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The Generalization of the Inclusion-Exclusion Principle for $n$ sets is proved by the author as follows:enter image description here

enter image description here

Although the proof seems very exciting, I am confused because what the author has proved is $1=1$ from the $LHS$ and $RHS$.

Thus, Is this still a valid proof? We need to prove that the total cardinality of LHS is the RHS. The RHS produces a $1$ for each member of the union of the sets.

I think in order to produce the cardinality of the union, an extra summation sign should be appended before the expression in RHS. Could someone please clarify. Thanks a lot!

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  • $\begingroup$ The author is showing that the contribution of each element in the RHS is 1 which is obviously the same contribution as the LHS. $\endgroup$ – Phicar Dec 16 '19 at 16:10
  • $\begingroup$ @Phicar but does that prove the original statement? $\endgroup$ – MathMan Dec 16 '19 at 16:11
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    $\begingroup$ Yes cause in the LHS there is the cardinal of the union. Because they are sets, each element there has 1 as a contribution on the size of the set. Therefore they are counting the same thing. $\endgroup$ – Phicar Dec 16 '19 at 16:14
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    $\begingroup$ I don't think this is the full and complete proof. The RHS is "the number of elements altogether" and the LHS is a manipulation of elements. This proof, such as it is, is that a single element $x$ provides exactly $1$ to the LHS. The text says "this completes the proof" but I think an observation needs to be made the if each single element $x$ provides exactly $1$ to the LHS then all the elements together will contribute the the number of elements to the LHS and the LHS will be precisely the number of elements. That would complete the proof. ... Maybe the author stated that somewhere $\endgroup$ – fleablood Dec 16 '19 at 18:01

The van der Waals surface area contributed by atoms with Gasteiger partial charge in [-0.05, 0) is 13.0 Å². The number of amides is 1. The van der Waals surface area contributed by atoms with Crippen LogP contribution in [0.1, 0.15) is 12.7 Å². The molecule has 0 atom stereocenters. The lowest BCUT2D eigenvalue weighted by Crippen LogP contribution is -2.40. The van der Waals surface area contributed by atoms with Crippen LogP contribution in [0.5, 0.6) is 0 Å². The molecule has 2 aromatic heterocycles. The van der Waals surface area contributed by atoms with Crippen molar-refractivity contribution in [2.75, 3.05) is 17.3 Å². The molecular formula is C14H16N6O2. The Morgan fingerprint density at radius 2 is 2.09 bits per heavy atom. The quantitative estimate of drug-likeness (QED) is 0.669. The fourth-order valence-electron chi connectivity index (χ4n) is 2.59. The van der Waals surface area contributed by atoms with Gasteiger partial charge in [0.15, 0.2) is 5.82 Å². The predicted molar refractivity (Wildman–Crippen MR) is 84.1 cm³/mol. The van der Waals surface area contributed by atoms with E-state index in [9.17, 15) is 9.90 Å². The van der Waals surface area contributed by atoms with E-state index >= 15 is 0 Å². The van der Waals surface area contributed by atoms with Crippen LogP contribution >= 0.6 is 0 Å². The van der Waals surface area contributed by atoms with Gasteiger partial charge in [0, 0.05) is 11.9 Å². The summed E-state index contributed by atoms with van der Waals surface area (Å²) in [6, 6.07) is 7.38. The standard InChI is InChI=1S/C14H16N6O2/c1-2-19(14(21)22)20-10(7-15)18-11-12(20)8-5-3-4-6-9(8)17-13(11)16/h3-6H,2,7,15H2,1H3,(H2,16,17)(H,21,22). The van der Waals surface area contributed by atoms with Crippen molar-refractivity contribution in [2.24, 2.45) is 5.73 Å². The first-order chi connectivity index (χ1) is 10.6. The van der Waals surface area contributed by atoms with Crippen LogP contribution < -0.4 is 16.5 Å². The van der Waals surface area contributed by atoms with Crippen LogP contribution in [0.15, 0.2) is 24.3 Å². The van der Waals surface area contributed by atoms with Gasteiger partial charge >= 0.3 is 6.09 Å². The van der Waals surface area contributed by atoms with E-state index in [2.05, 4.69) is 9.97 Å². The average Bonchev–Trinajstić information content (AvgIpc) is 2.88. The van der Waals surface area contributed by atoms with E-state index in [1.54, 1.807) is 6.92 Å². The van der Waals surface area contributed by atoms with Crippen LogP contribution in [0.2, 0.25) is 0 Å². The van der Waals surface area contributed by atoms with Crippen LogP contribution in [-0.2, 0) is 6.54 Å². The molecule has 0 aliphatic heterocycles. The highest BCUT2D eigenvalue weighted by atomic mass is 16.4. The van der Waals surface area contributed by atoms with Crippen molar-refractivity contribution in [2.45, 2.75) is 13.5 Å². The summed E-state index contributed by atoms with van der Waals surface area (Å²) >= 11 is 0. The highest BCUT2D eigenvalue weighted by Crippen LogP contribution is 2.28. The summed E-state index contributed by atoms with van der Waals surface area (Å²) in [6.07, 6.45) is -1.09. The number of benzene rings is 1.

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    $\begingroup$ If $x$, a single element, is a member of $r$ sets, then whenever you choose one of those sets you count it once. The number of ways to choose one of those $r$ sets is $C(r,1) = r$. So there are $r$ sets $A_i$ were $x \in A_i$.... Likewise if $x \in A_i \cap A_j$ you count it once in $\sum |A_i\cap A_j|$. For $x \in A_i\cap A_j$ we must have $x \in A_i$ and $x\in A_j$. There are $r$ sets that $x$ is in so we must choose two sets out of $r$ sets that $x$ is in. If $x$ is in $r$ sets there are ${r\choose 2}$ possible ($A_i, A_j$) so that $x$ is in both. $\endgroup$ – fleablood Dec 16 '19 at 18:36
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This is an expanded version of my comment, perhaps makes more sense:

You can think the LHS of the equation as $$\left |\bigcup _{i\in [n]} A_i\right |=\sum _{x\in \cup _{i\in [n]} A_i}1,$$ so you what they are doing in the proof is making sure that the 1 that $x$ gives as contribution in the LHS is the same 1 in the RHS.
Edit: To clarify, to show the Inclusion exclusion expression, you can show that the two sides of the equation are equal to $$\sum _{x\in \cup _{i\in [n]} A_i}1,$$ so you take an arbitrary $x\in \cup A_i$ and check that the number of times it is counted in the RHS of the equation is $1.$ If you check that, you are showing that the RHS is equal to the expression which, by the equality above, is equal to the LHS, therefore the two expressions are the same.